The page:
Almost finished reading Freedom At Midnight, about the carving up of India that led to Great Britain's backing out of the country they had ruled for centuries, the creation of Pakistan to give India's millions of Muslims their own homeland, and how all of this somehow resulted in Gandhi's assassination. Vivid, fascinating stuff. New stuff. To me, anyways, whose knowledge of Indian and Pakistani history and politics and religion remains, shall we say, inadequate.
But boy, is it an interesting tale. Full of bloodshed and grace. Horror and humanity. And through it all the albatross and enlightenment of religion. Hindus slaughtering Muslims. Muslims killing Hindus. The Sikhs somewhere in between. And Kashmir, a mostly Muslim land declared Indian territory, at the heart of the dispute. (Or one of the hearts, anyways.)
So frustrating and confusing this notion of religion is. So unsolvable, this dilemma. Here we have the human desire to reach out, reach up; here we have Gods without number worshipped, deified. And, in the names of these Gods, so much blood has been shed, so much prejudice has been enacted, so many castes have been formed. And all of it based upon our own, individual and collective notions regarding the supernatural.
I don't know what to make of it. Religion. Spirituality. The whole deal. I often yearn for a more spiritual west that is free from restrictive dogma -- but is spirituality even possible without some form of dogma? Buddhism seems the most accessible, least painful alternative, but even Buddhism has its problems, not the least of which is the notion of one paying in this life for the sins of one's past life. (Leading to a disregard for the poor and the wretched in places like Cambodia.)
I look at the map of the world, and I see so much division, and so much of it on ancient, religious lines. A Pakistan put in place for the Muslims, Iraq torn apart by lunatic fundamentalists, and on, and on, and on. I think it's fundamental within us, this need for gods. I think, in large part, it serves and satisfies a purpose. But when you see the division with the United States, often over religious lines, and the bloodshed in Iraq, and the ongoing, unending disputes in the Middle East, it makes me wonder.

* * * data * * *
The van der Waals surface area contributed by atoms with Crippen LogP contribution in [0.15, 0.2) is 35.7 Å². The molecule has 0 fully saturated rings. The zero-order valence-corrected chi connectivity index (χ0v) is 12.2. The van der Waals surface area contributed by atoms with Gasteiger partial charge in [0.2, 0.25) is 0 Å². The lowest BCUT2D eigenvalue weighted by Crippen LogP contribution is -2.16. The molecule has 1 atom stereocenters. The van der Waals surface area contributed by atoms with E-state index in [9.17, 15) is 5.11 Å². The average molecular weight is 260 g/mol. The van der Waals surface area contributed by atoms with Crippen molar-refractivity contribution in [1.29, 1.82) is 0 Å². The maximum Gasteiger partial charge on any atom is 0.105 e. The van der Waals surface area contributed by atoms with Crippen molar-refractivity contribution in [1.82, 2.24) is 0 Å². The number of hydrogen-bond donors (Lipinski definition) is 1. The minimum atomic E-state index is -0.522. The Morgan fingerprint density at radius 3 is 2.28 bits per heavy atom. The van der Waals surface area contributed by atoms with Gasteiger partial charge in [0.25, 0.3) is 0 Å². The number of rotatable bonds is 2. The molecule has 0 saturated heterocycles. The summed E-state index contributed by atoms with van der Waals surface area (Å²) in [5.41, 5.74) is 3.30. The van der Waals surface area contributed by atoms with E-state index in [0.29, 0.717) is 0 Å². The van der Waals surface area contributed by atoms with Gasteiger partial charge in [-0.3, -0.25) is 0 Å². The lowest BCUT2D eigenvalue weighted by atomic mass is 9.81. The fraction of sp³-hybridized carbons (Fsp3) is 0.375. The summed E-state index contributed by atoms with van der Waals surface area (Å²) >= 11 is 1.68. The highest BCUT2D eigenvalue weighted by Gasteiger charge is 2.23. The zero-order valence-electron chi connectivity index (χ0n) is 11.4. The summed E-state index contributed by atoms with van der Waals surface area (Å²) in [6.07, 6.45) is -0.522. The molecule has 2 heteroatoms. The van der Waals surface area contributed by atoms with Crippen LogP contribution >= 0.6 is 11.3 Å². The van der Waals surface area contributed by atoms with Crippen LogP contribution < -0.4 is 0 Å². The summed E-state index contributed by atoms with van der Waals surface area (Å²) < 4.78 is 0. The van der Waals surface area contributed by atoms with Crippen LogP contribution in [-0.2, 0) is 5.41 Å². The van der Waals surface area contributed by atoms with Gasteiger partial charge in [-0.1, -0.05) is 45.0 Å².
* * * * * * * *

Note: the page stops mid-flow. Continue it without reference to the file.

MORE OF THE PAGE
Wouldn't it be better, and easier, to say: Okay, we know (or believe) that there's a God, but we're not gonna name it, and we're not gonna it classify it ; the God is there, so, by all means, worship. Worship your brains out. But don't fight the guy next to you because he thinks God is black and you think he's white. Don't demean his book of belief because it isn't your book of belief. Don't fight over which land is holy and which isn't. Dirt is dirt. Sod is sod. We can live whereever, and find divinity whereever. Don't deny someone a job or deny someone a life because you were born into a family that believes X is the truth and the whole truth, and therefore their belief, Y, is misguided, archaic bullshit. We know this will be hard. We know that a lot of religion is culture, and culture is religion. We know that history and family have formed the way you view the divine. But when we cloister ourselves into our own little sects, we separate ourselves. And anytime we separate ourselves, we drift further and further apart. So, believe, by all means. Just, you know, say a little prayer, look up, and believe. In a general way. Don't get into specifics. It will be hard not to, maybe impossible not to, but try. Specifics only leads to division. It's like: We can agree that THREE'S COMPANY was a cool show without getting into who was the better landlord, Roper or Furley. They were both good. They both had their qualities, if you will. You may think THE FALL GUY was not Lee Majors' finest hour, being partial to THE SIX MILLION DOLLAR MAN, but we can both agree that Majors was 'cool' personified. Let's agree on what we can agree on, okay? If He/She/They are up there, then He/She/ They're sure as hell hearing our good wishes and prayers. And then when you do that, you can call it a day. Maybe even ask the dude next door if he needs any help with his lawn.
Naive, implausible, unworkable. I know all that. To each his own; I know that, too. It's just, reading that book, the one about India and Pakistan, and learning about how many thousands of people were killed in the name of religious riteousness, makes all the old questions new again. So much of the earth is guided by their relation to the One up above. I guess sometimes I just wish that so many of us would stop looking upward and keep our eyes more firmly fixed on the ground beneath our feet, where others, neighbours, stand alongside us.